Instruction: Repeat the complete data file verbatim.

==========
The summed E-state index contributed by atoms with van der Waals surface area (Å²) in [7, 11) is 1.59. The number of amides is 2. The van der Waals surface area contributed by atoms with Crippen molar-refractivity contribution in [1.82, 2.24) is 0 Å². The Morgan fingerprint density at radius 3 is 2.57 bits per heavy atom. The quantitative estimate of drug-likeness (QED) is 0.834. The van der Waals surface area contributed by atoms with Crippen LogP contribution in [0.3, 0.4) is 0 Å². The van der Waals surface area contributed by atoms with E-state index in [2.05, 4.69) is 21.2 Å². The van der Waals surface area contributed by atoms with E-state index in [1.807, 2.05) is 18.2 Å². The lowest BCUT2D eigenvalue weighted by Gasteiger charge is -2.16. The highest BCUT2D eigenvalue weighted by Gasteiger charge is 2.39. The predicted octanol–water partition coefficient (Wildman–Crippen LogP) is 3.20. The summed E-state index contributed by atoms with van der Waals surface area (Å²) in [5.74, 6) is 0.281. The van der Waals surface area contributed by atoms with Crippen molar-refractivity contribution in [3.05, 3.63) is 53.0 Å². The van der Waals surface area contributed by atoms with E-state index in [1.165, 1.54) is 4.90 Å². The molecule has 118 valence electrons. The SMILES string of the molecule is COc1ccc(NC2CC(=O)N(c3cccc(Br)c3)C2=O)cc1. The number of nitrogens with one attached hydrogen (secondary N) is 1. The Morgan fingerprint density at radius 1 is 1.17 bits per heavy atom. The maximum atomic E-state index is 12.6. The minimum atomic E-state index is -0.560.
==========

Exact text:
The summed E-state index contributed by atoms with van der Waals surface area (Å²) in [7, 11) is 1.59. The number of amides is 2. The van der Waals surface area contributed by atoms with Crippen molar-refractivity contribution in [1.82, 2.24) is 0 Å². The Morgan fingerprint density at radius 3 is 2.57 bits per heavy atom. The quantitative estimate of drug-likeness (QED) is 0.834. The van der Waals surface area contributed by atoms with Crippen LogP contribution in [0.3, 0.4) is 0 Å². The van der Waals surface area contributed by atoms with E-state index in [2.05, 4.69) is 21.2 Å². The van der Waals surface area contributed by atoms with E-state index in [1.807, 2.05) is 18.2 Å². The lowest BCUT2D eigenvalue weighted by Gasteiger charge is -2.16. The highest BCUT2D eigenvalue weighted by Gasteiger charge is 2.39. The predicted octanol–water partition coefficient (Wildman–Crippen LogP) is 3.20. The summed E-state index contributed by atoms with van der Waals surface area (Å²) in [5.74, 6) is 0.281. The van der Waals surface area contributed by atoms with Crippen molar-refractivity contribution in [3.05, 3.63) is 53.0 Å². The van der Waals surface area contributed by atoms with E-state index in [1.165, 1.54) is 4.90 Å². The molecule has 118 valence electrons. The SMILES string of the molecule is COc1ccc(NC2CC(=O)N(c3cccc(Br)c3)C2=O)cc1. The number of nitrogens with one attached hydrogen (secondary N) is 1. The Morgan fingerprint density at radius 1 is 1.17 bits per heavy atom. The maximum atomic E-state index is 12.6. The minimum atomic E-state index is -0.560.